CXCII.—The absorption spectra of simple aliphatic substances in solutions, vapours, and thin films. Part I. Saturated aldehydes and ketones
Journal of the Chemical Society Transactions
IN a recent paper on the absorption spectra of some substances containing two benzene nuclei (this vol., p. 1514), the authors draw some conclusions as to the mutual effect on one another of two oscillation centres in a molecule. In order to study this point further, it was decided to investigate substances of a simple nature containing one oscillating centre, or two similar centres, so as to obtain evidence which might make it possible to build up the absorption spectrum of a substance from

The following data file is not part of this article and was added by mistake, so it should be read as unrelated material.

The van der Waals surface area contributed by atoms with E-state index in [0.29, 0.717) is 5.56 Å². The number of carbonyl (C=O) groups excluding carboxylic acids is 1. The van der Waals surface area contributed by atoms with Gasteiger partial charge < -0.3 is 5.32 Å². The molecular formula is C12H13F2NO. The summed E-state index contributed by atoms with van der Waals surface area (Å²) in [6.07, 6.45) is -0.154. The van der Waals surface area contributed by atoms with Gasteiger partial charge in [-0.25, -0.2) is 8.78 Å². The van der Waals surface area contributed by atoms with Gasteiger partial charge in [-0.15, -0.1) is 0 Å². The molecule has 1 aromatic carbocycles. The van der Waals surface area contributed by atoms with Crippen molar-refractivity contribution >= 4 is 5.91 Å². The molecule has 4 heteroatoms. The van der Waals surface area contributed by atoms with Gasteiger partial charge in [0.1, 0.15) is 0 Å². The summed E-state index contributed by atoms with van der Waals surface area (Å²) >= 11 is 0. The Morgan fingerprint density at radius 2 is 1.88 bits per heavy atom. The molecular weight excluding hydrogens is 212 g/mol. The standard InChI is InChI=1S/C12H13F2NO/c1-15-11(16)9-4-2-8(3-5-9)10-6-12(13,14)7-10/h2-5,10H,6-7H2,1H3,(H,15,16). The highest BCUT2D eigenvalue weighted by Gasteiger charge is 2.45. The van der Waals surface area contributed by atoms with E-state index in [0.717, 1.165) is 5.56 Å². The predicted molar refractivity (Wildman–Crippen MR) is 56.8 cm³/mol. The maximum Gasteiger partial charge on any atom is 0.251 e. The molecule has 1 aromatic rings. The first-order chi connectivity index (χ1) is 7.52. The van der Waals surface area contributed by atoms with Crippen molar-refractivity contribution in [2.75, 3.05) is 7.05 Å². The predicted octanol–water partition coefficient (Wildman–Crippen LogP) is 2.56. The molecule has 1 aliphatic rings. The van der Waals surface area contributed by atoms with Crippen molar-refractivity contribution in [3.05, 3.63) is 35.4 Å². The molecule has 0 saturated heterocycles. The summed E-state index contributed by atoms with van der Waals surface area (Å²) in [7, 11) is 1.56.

... a substance from the known types of oscillation of the various oscillation centres composing it. The aim of this paper is to describe the results obtained from a comparative study of various aliphatic aldehydes and ketones in order to determine in what direction, and how far, their absorption of light is affected when such substances are in solution, as vapours and in thin films. The substances examined were: Formaldehyde, acetaldehyde, propionaldehyde, chloral, chloral hydrate, glyoxal, acetone, chloroacetone, methyl ethyl ketone, diethyl ketone, acetylacetone, and diacetyl. The experimental methods have been described before. The sources of light were the cadmium spark; the uranium-molybdenum spark; the copper spark; also an acetylene flame was used in the investigation of the least refrangible absorption bands of the vapours of glyoxal and diacetyl. Stewart and Baly (Trans., 1906, 89, 492) have studied solutions of various methyl ketones, two of which observations have been repeated by the authors to compare with the vapours. Solutions. FormaZdehiyde.-Efforts were made to obtain solutions of the substance in alcohol and in ether by passing the vapour into the solvent. It was found that it rapidly polymerised in ether, and there was no selective absorption; in alcohol it appeared gradually to combine with the solvent, and anomalous results were obtained. There was, however, a considerable amount of general absorption ; for, through a thickness of 90 mm. the rays were absorbed in an ethereal solution from about h 2680. In another N/2-alcoholic solution, the rays were absorbed from about ~2 8 0 0 through a thickness of 38 mm.